The multi-level marketing scheme, known as Investors International (II), was "conceived" by a Dr. RUDOLF VAN LIN (whose real name is believed to be Rudolf Alexander Victor LINSCHOTEN), the Chairman of Investors International Publishing.

The scheme involves the purchasing of a five-part "education service" array of cassettes, literature and videos on topics including offshore technology, government and tax havens.

In order to be able to purchase the next series, participants must first qualify with a sales quota. The quota is six sales in each series, which must be made under the guidance of an approved director.

You pay approximately $1,250 US for what is considered the first series or level. The first two levels consist of video tapes and audio cassettes which provide information that is considered nothing more than what could be obtained at a library.

Clients that reach level 3 are then invited to attend offshore seminars where they are advised that they will learn about international financial programs that are secret in nature and only available to investors who are able to invest large amounts of monies such as $5 million or $10 million.

It is during these seminars that the clients are informed of investment opportunities with Sabre Asset Management Corporation which, certainly from its description,  is likely a "prime bank opportunity".

Levels 4 & 5 involve ten to fourteen day international seminars which offer "certification as an international financier and membership in the Society of International Financiers."

Investigation by authorities has established that IIP and SAMC have held cruise seminars and offshore seminars soliciting investors. One of the most current seminars was scheduled to be held in Fiji.

Information has also been received that they are currently establishing the multi-level marketing of IIP within Australia and soliciting investors into SAMC.

A review of this activity by the RCMP Economic Crime Branch suggests it has many of the properties of an illegal scheme pursuant to Section 55 of the Competition Act or possibly Section 206(1) of the Criminal Code.

The Competition Act regulates multi level marketing plans and specifically restricts involvement in a scheme of pyramid selling. The Criminal Code section makes it unlawful for a person who participates in a scheme involving the recruitment of other persons, to expect more in return than what was initially invested.

Keep Dreaming

Using a "Guide To Success" that made grossly inflated earnings claims and saying that they possessed the "financial clout of a major corporation" and a "4,000-plus dealer network", the Five Star Auto Club lured people into a scheme which promised the opportunity to "lease your dream vehicle for free", regardless of the price of the vehicle, while earning a huge monthly income.

In exchange for payment of a fee of $395 plus $100 per month, you could become a "consultant" in a "VIP program" and make "projected monthly commissions of between $180 and $80,000 per month by recruiting other $100-a-month members", who in turn would recruit additional members themselves.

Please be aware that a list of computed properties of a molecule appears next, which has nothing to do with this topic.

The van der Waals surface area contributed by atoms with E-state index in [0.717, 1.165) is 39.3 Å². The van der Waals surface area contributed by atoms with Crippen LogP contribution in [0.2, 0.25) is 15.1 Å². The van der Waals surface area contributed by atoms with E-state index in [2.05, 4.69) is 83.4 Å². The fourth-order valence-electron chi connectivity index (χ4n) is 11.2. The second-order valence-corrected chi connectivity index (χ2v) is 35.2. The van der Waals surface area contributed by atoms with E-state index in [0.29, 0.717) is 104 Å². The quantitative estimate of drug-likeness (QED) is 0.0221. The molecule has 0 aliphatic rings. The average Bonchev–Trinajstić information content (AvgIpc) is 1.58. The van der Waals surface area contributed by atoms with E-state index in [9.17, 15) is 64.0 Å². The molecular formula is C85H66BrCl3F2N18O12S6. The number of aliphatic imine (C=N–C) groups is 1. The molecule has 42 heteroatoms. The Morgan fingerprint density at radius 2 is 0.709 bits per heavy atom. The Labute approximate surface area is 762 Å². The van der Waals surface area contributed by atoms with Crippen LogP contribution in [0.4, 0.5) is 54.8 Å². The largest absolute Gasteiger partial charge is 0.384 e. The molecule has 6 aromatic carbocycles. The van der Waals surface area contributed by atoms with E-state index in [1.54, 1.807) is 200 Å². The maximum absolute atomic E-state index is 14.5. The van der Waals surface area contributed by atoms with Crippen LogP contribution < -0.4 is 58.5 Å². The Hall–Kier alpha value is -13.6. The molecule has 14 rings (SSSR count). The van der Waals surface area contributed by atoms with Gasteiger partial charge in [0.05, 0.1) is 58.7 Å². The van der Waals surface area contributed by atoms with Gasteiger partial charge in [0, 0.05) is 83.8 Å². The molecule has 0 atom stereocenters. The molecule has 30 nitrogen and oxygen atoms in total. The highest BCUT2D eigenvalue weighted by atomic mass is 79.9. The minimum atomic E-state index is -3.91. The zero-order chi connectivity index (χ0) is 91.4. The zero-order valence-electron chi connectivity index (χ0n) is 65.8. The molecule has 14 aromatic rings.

When five others had been recruited and these five people recruit an average of three others apiece, the company promised to lease you a vehicle valued at $15,000 for $100 monthly.

In reality, the auto leasing and roadside services were worth only a fraction of the $395 memberships. You could neither lease a "free" car, nor earn money from joining the scheme. Some 7,000 individuals lost an estimated $5 million as a result of joining.

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Petition to Protect Consumers from the Legalization of Product-Base Pyramid Scheme Marketers

Take Action Now!

Call or write to your elected officials and urge them to reject the current effort of the Direct Selling Association to enact its industry-sponsored legislation that would serve to legalize all product-based pyramid schemes.

Points to make in your statement:

blue bullet point The bills that are sponsored by the DSA both at the state and federal level create loopholes and exclusions that allow harmful, predatory, and deceptive marketing practices.
blue bullet point The clever and misleading wording of the bill gives the appearance of consumer protection, but in fact achieves the opposite.
blue bullet point The effect of the bills is to permit marketing practices that are currently prosecuted as pyramid fraud by state and federal authorities. Effectively, this proposed law would enable pyramid fraud to operate with the cloak of legitimacy.

Other Actions

Call or write to your State's Attorney General to express your concern about the DSA-sponsored pyramid scheme legislation. Ask them to issue a statement about it.

Call or write to the Federal Trade Commission to express your concern about the DSA-sponsored pyramid scheme legislation.

Let PSA Know!

Please let Pyramid Scheme Alert know who you're contacting, and what their response is. You can email them copies of correspondence at "petitions at" (Take out the spaces and put in the appropriate symbols instead of the words. They're trying to cut down on spam.)

Pyramid Scheme Examples

Scam Delivery Techniques

Internet Pyramids